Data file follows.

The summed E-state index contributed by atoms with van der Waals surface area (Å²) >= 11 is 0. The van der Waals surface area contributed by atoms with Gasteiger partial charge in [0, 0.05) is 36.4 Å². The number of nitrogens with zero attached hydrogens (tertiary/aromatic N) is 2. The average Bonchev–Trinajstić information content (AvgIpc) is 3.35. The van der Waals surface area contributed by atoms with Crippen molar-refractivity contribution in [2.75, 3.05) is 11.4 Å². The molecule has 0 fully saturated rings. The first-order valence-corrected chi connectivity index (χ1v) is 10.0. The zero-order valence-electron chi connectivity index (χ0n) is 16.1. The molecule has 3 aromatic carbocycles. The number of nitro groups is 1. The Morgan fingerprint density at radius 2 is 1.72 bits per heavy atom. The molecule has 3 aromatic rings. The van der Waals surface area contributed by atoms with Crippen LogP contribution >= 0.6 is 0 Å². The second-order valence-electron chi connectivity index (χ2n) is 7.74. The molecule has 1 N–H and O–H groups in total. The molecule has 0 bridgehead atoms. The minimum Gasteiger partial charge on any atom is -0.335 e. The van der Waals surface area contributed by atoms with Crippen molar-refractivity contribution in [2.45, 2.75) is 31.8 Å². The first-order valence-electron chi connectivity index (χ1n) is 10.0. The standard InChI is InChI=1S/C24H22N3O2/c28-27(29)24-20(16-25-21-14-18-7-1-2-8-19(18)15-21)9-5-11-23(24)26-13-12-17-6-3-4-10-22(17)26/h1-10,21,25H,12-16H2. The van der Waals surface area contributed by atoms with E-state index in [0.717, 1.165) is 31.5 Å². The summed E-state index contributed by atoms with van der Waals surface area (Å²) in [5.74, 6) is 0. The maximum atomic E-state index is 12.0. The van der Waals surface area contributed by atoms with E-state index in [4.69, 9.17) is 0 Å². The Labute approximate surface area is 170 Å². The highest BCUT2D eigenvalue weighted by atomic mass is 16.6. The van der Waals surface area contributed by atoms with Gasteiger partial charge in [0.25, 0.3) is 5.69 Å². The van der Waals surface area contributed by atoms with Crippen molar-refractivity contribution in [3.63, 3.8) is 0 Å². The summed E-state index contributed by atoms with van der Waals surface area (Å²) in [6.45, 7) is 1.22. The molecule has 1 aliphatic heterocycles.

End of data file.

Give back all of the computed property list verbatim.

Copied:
The summed E-state index contributed by atoms with van der Waals surface area (Å²) >= 11 is 0. The van der Waals surface area contributed by atoms with Gasteiger partial charge in [0, 0.05) is 36.4 Å². The number of nitrogens with zero attached hydrogens (tertiary/aromatic N) is 2. The average Bonchev–Trinajstić information content (AvgIpc) is 3.35. The van der Waals surface area contributed by atoms with Crippen molar-refractivity contribution in [2.75, 3.05) is 11.4 Å². The molecule has 0 fully saturated rings. The first-order valence-corrected chi connectivity index (χ1v) is 10.0. The zero-order valence-electron chi connectivity index (χ0n) is 16.1. The molecule has 3 aromatic carbocycles. The number of nitro groups is 1. The Morgan fingerprint density at radius 2 is 1.72 bits per heavy atom. The molecule has 3 aromatic rings. The van der Waals surface area contributed by atoms with Crippen LogP contribution >= 0.6 is 0 Å². The second-order valence-electron chi connectivity index (χ2n) is 7.74. The molecule has 1 N–H and O–H groups in total. The molecule has 0 bridgehead atoms. The minimum Gasteiger partial charge on any atom is -0.335 e. The van der Waals surface area contributed by atoms with Crippen molar-refractivity contribution in [2.45, 2.75) is 31.8 Å². The first-order valence-electron chi connectivity index (χ1n) is 10.0. The standard InChI is InChI=1S/C24H22N3O2/c28-27(29)24-20(16-25-21-14-18-7-1-2-8-19(18)15-21)9-5-11-23(24)26-13-12-17-6-3-4-10-22(17)26/h1-10,21,25H,12-16H2. The van der Waals surface area contributed by atoms with E-state index in [0.717, 1.165) is 31.5 Å². The summed E-state index contributed by atoms with van der Waals surface area (Å²) in [5.74, 6) is 0. The maximum atomic E-state index is 12.0. The van der Waals surface area contributed by atoms with E-state index in [4.69, 9.17) is 0 Å². The Labute approximate surface area is 170 Å². The highest BCUT2D eigenvalue weighted by atomic mass is 16.6. The van der Waals surface area contributed by atoms with Gasteiger partial charge in [0.25, 0.3) is 5.69 Å². The van der Waals surface area contributed by atoms with Crippen molar-refractivity contribution in [3.63, 3.8) is 0 Å². The summed E-state index contributed by atoms with van der Waals surface area (Å²) in [6.45, 7) is 1.22. The molecule has 1 aliphatic heterocycles.